During the corona times I’ve had a lot of opportunities to observe how I go about day-to-day programming tasks. One thing I’ve noticed is that I can have quite strong focus toward a goal, but that focus is thwarted by recursively following newer subgoals such that the path to the original goal is lost.
As an example: I might not be able to solve a tricky bug, so I research how to integrate a debugger into my text editor, which leads to diagnosing a problem in how an interpreter is installed on my system, which leads to switching from
homebrew to the
nix package manager, which leads to an afternoon of reading up on the
nix language syntax instead of solving my bug.
I suspect that I’m not alone, and wondered if anyone here had advice on how to handle deeply nested thought-stacks. I’ve often heard that keeping a written journal is a good start, but for some reason I’m not good at these kinds of diligent bookkeeping tasks. Regardless, anything would be appreciated.
Breadth-first, not depth. Defer relentlessly. Check with your primary goal regularly. Time-boxing.
The trick with making meaningful progress and not spinning out on these tangents is pausing to recognize them as tangents. Only execute on a sub-task if it is necessary to complete your immediate goal. If a sub-tasks can be deferred, do that; You can evaluate if they are still useful later. Capturing them to get it out of your head should alleviate some of the pull that they have on you – they won’t be forgotten, but don’t need to be done now.
And always be asking the question “Is this helping me solve my immediate problem?”. Why did you want the interactive debugger? Probably for more context. For debugging specifically, always be asking is there a dumber/simpler way to find concrete information? Just sitting and thinking through the specific context that you think you need may have allowed you to continue with print debugging might have short-circuited the tangent.
The other tactic that can help is, when you start a sub-goal, estimate how much time it is worth to you, and set a timer. Had you valued the interactive debugger at 20m, and then the timer went off and you realized that you were about to re-install your interpreter. That is a good moment to re-evaluate. And having the concrete time box prevents you from losing an entire afternoon to a chain of those.
As a reminder, maybe put a sticky note in front of you with your current goal. And keep checking in that you are still really working towards it.
As for tooling, omnifocus and dynalist.io both have quick capture features for things you can defer until later. And dynalist.io and workflowy literally let you nest these tangents, which can be a visual signal when you’ve gone too far. But I think the crux of your question is more about focus and process and less about the tools.
I’ve learned this recently and changing from depth first has been tough but very helpful. How did you land upon this concept? and how do you practice it?
I’ve spent a lot of time in my own rabbit holes. Learning to slow down and take a step back is mindfulness and practice. Something I still strive for, and sometimes fail at.
Practically speaking ideas like MVPs and Tracer Bullets are have pushed me in this direction – See Pragmatic Programmer. Getting something thing in front of people as a way to understand what is important, and to quickly change things that aren’t working without spending a ton of time on them has worked well for me. Doing things this way you go wide, shallow, and simple for each feature. Inevitably when you’re writing a feature a hundred ideas and edge cases and thoughts come up, and you just have to throw them at the end of the list – If the feature survives or is important you can go deeper on it. That has meant a lot of practice adding to the end of my todo list rather than the middle.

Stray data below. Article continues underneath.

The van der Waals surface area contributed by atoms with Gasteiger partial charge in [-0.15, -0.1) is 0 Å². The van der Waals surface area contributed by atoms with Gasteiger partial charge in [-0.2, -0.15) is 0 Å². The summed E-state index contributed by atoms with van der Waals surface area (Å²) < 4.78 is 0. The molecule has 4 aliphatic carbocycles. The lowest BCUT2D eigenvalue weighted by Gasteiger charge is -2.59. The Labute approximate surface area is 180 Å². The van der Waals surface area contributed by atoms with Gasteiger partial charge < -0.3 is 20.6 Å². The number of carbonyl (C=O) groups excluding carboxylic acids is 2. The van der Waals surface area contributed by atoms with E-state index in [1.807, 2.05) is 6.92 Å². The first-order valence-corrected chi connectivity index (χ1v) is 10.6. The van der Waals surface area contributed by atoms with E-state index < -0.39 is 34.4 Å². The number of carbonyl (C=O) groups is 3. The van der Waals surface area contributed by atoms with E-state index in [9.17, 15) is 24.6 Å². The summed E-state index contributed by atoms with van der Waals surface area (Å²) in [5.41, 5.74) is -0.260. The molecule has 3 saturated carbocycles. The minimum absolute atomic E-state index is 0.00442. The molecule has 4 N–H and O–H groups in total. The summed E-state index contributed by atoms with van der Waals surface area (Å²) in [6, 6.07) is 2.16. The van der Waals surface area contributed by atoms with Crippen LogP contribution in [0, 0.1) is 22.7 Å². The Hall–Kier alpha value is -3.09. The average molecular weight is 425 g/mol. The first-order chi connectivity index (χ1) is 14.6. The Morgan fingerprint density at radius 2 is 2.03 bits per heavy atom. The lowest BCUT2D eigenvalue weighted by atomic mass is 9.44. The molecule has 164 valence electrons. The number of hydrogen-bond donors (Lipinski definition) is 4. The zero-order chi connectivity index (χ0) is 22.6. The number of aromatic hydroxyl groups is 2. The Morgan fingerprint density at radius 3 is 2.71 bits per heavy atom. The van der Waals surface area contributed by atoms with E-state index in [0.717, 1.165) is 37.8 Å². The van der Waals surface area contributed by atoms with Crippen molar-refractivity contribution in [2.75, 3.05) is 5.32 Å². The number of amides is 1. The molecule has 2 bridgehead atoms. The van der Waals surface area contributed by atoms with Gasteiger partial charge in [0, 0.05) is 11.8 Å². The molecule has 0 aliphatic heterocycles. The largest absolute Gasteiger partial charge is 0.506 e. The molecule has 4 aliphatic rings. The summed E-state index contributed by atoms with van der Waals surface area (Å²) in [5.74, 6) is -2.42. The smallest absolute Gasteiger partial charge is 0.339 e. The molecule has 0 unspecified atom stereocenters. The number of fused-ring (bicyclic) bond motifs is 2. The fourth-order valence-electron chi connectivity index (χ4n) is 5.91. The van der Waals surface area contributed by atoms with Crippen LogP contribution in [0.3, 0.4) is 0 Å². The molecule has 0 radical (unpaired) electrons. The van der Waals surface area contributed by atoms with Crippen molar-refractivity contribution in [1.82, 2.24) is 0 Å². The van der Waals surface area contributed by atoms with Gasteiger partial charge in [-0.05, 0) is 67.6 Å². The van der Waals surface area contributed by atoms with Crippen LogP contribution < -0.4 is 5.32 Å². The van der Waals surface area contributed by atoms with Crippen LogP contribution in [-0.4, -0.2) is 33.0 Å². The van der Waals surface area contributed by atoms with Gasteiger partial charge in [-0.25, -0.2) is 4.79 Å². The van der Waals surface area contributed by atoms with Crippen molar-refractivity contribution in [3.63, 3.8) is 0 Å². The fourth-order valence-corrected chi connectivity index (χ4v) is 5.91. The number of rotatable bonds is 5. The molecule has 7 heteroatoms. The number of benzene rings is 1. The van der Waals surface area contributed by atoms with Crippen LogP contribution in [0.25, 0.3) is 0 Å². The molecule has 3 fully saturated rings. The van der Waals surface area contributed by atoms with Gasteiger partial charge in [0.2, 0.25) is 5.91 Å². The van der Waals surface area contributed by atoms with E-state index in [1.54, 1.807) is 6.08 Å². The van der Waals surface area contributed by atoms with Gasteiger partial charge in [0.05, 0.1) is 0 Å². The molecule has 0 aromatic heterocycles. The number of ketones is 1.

As for “Breadth-first”, the original question’s use of recursion just made me think of depth-first graph traversal. So breadth-first being the opposite sprung to mind, though I was basically describing it as a FIFO queue, not so different I suppose.
I love the idea of this, how a lot of people are think of and realizing the same thing at the same time as a product of the culture they love in.
(I ordered para prog v2 two weeks ago)
Thanks for your answer!
First, keep notes. You don’t have to be incredibly thorough, you don’t have to produce anything polished. Start with a big piece of paper under your keyboard or a notes.txt in your editor of choice. When I really have to focus, I find that it often helps to make a checklist for every mundane step I know about for the thing I’m currently working on, and update it as I go. Yeah, this is bookkeeping in a sense, but really it’s just offloading some of your working memory. When your working memory is as crap as mine is, you need all the help you can get.
Second, when you’re tempted to spin off into a new thing, put it on a checklist somewhere else, and then go back to your primary task. I keep notes in a vimwiki, so I’ve got a file called
yak-shaving.wiki. Here’s the current top of the list for flavor:
Some of that stuff I’ll revisit and some I won’t, but capturing the thought and setting it aside usually lets me get back to whatever I was actually working on at the time.
I recently learned that solving a problem requires bread-first effort, asking how can i get a working solution as soon as possible. Once that is ready, find the bottleneck, fix that in a bread first way.
Keep a notebook where you start with what you want to do and what are the necessary tasks, it’s ok to deviate but always keep the bigger picture in mind.
I definitely approve of eating bread before doing work. It’s hard to concentrate on an empty stomach.
(You meant breadth-first. Sorry for making your response the butt of the
you found my typo, dough! You can Loaf at me all you want.